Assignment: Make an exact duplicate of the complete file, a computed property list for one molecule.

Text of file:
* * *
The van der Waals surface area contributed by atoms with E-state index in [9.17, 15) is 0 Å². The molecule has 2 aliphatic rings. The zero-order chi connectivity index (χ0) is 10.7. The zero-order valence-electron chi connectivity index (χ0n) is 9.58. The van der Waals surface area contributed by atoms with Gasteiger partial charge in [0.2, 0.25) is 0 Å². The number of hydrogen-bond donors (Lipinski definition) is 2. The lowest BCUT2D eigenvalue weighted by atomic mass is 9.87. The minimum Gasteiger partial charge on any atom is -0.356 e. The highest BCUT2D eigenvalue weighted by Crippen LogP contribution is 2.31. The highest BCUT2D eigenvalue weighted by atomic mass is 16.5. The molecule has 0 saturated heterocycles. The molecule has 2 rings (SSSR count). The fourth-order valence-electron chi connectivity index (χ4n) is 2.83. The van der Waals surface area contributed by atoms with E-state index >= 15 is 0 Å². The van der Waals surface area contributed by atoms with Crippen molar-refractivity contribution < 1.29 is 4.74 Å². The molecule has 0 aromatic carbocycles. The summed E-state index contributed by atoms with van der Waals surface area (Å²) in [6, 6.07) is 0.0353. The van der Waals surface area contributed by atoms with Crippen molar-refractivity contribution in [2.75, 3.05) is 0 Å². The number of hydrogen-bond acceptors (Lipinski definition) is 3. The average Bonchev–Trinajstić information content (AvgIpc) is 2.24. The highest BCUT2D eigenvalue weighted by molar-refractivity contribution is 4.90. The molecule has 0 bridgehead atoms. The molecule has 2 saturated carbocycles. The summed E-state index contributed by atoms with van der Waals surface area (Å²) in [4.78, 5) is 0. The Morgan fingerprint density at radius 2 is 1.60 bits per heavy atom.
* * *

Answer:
The van der Waals surface area contributed by atoms with E-state index in [9.17, 15) is 0 Å². The molecule has 2 aliphatic rings. The zero-order chi connectivity index (χ0) is 10.7. The zero-order valence-electron chi connectivity index (χ0n) is 9.58. The van der Waals surface area contributed by atoms with Gasteiger partial charge in [0.2, 0.25) is 0 Å². The number of hydrogen-bond donors (Lipinski definition) is 2. The lowest BCUT2D eigenvalue weighted by atomic mass is 9.87. The minimum Gasteiger partial charge on any atom is -0.356 e. The highest BCUT2D eigenvalue weighted by Crippen LogP contribution is 2.31. The highest BCUT2D eigenvalue weighted by atomic mass is 16.5. The molecule has 0 saturated heterocycles. The molecule has 2 rings (SSSR count). The fourth-order valence-electron chi connectivity index (χ4n) is 2.83. The van der Waals surface area contributed by atoms with E-state index >= 15 is 0 Å². The van der Waals surface area contributed by atoms with Crippen molar-refractivity contribution < 1.29 is 4.74 Å². The molecule has 0 aromatic carbocycles. The summed E-state index contributed by atoms with van der Waals surface area (Å²) in [6, 6.07) is 0.0353. The van der Waals surface area contributed by atoms with Crippen molar-refractivity contribution in [2.75, 3.05) is 0 Å². The number of hydrogen-bond acceptors (Lipinski definition) is 3. The average Bonchev–Trinajstić information content (AvgIpc) is 2.24. The highest BCUT2D eigenvalue weighted by molar-refractivity contribution is 4.90. The molecule has 0 bridgehead atoms. The molecule has 2 saturated carbocycles. The summed E-state index contributed by atoms with van der Waals surface area (Å²) in [4.78, 5) is 0. The Morgan fingerprint density at radius 2 is 1.60 bits per heavy atom.